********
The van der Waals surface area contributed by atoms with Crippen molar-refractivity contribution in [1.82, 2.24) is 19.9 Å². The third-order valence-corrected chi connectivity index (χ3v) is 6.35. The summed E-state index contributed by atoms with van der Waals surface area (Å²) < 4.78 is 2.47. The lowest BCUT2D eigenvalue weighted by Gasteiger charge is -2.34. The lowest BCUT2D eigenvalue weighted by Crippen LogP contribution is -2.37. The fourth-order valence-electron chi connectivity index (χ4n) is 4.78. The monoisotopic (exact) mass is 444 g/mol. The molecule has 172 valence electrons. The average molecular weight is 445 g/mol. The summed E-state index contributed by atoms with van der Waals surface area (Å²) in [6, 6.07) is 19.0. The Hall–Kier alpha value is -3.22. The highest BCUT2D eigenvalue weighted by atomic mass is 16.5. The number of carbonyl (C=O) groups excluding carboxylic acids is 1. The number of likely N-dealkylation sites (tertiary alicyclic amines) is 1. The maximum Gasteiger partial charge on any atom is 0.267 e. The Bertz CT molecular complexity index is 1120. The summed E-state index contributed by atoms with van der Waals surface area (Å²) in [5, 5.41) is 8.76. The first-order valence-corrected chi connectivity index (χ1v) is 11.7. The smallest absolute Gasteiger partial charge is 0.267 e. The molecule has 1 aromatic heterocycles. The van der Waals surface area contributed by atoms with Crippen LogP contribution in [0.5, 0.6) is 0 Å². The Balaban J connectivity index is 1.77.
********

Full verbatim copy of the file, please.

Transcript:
The van der Waals surface area contributed by atoms with Crippen molar-refractivity contribution in [1.82, 2.24) is 19.9 Å². The third-order valence-corrected chi connectivity index (χ3v) is 6.35. The summed E-state index contributed by atoms with van der Waals surface area (Å²) < 4.78 is 2.47. The lowest BCUT2D eigenvalue weighted by Gasteiger charge is -2.34. The lowest BCUT2D eigenvalue weighted by Crippen LogP contribution is -2.37. The fourth-order valence-electron chi connectivity index (χ4n) is 4.78. The monoisotopic (exact) mass is 444 g/mol. The molecule has 172 valence electrons. The average molecular weight is 445 g/mol. The summed E-state index contributed by atoms with van der Waals surface area (Å²) in [6, 6.07) is 19.0. The Hall–Kier alpha value is -3.22. The highest BCUT2D eigenvalue weighted by atomic mass is 16.5. The number of carbonyl (C=O) groups excluding carboxylic acids is 1. The number of likely N-dealkylation sites (tertiary alicyclic amines) is 1. The maximum Gasteiger partial charge on any atom is 0.267 e. The Bertz CT molecular complexity index is 1120. The summed E-state index contributed by atoms with van der Waals surface area (Å²) in [5, 5.41) is 8.76. The first-order valence-corrected chi connectivity index (χ1v) is 11.7. The smallest absolute Gasteiger partial charge is 0.267 e. The molecule has 1 aromatic heterocycles. The van der Waals surface area contributed by atoms with Crippen LogP contribution in [0.5, 0.6) is 0 Å². The Balaban J connectivity index is 1.77.